We get it, estate planning is not the most popular item on your “to-do” list. And for many who get around to doing it, their plan becomes a forgotten relic left to collect dust on the bookcase. Whether you’ve spent thousands for a comprehensive plan or utilized a do-it-yourself option that you found online, it’s critical to update your plan to ensure it works as intended at death or incapacity.
An outdated estate plan is as useful as a life jacket in a sandbox. In fact, case studies have shown that estate plans that are not updated every 3-4 years may result in several problems for those left to handle your final affairs, including probate court. It can be a costly and time-consuming mess. In this article, we’ll discuss a few of the most common issues encountered when plans are simply forgotten.
People change, things change. It’s heart-wrenching when we receive a call from someone grieving a loss and who is frustrated because of a failed estate plan. An old trust with no updates is often the cause.
To our dismay, we often review trusts only to discover that family deaths, births, divorce, and significant asset changes have not been accounted for in someone’s plan. Unfortunately, at death or incapacity, it’s too late to make these changes. At that point, the family must petition the court and endure the very process that the plan was created to avoid. Money invested has become money wasted.
An effective plan is one that evolves as your life evolves. This is made possible by maintaining a healthy relationship with your estate planning attorney. We advise our clients to conduct annual reviews and consider major life events that could potentially impact their estate plan. Additionally, keeping a spreadsheet or inventory of assets is a great way to stay on top of what you own and ensure your family shares in that knowledge. A failure to do so could result in assets lost to California’s department of unclaimed property.
At Legacy One Law Firm, we’ve created processes and systems which encourage the type of communication that allows our clients to be forward-thinking and effective planners. This means every few years their estate plans are reviewed (for free) and updated where needed. Changes in life, laws, and property over time make it imperative to provide our clients with this level of service.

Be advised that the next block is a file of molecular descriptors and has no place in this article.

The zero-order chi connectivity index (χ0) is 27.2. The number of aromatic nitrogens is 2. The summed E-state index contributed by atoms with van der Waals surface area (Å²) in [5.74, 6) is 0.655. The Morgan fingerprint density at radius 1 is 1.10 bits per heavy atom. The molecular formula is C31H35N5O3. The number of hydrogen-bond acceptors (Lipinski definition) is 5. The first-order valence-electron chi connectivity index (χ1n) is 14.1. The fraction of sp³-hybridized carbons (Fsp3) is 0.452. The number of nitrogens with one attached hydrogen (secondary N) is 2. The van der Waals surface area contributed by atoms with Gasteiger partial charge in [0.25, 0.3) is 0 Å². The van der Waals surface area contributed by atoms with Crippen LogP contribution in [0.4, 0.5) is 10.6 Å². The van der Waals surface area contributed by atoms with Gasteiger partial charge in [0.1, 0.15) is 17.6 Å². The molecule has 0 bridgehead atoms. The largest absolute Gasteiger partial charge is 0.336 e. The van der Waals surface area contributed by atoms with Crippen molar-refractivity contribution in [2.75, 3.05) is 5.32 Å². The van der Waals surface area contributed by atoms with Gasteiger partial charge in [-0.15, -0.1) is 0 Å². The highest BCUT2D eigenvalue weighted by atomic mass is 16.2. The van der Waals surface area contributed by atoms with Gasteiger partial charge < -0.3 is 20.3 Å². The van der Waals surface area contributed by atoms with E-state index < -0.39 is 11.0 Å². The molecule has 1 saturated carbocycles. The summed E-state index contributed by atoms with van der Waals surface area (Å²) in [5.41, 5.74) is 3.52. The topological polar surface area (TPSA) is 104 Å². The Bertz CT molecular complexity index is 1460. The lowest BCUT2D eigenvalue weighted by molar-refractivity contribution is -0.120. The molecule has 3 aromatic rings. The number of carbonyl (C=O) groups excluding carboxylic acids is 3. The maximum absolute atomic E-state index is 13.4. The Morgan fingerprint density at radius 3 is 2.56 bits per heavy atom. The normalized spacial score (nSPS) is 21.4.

Consider periodic updates to your estate plan to ensure it works at intended.
We often find that once a trust has been established, the additional step of retitling the assets with the name of the trust is overlooked or forgotten. Keep in mind that there are several types of property that are inside of your trust and they must bear its name to reap the benefits of it. Think of your trust as a container or vessel designed to hold all your possessions with special instructions for distributing and managing everything inside.
However, if anything is left outside the container—for instance your home, bank accounts, business, or investments— those things are at risk or outside the zone of benefits provided the container.
In the world of estate planning, the retitling or transferring of assets into the trust is known as “Funding” the trust. This service is not included in most plans and must be requested of your lawyer or performed by you after the signing of your documents. Unfortunately, there are many lawyers that will draft a will or trust at seemingly low prices, yet fail to properly advise on this critical step in the process.
At Legacy One, we’ll guide you throughout the entire estate planning process including the funding stage. We can provide this service or offer coaching for the DYI planners willing to take the time to see it through. You decide!
Unfortunately, no one can guarantee that your family won’t end up in court, even with an updated plan. Nonetheless, with an outdated plan the chances that your family ends up in probate court are dramatically increased.
With that said, we cannot overstate the importance of an ongoing relationship with your estate planning lawyer. In fact, it’s wise to include your immediate family in that relationship because they will often call on that lawyer to help administer the plan when the time comes.
Our relationship-based planning reaches beyond the scope of drafting legal documents, which means that your plan is not left vulnerable to the winds of change.
Contact us today to have your current estate plan reviewed or to create a new plan to secure your legacy.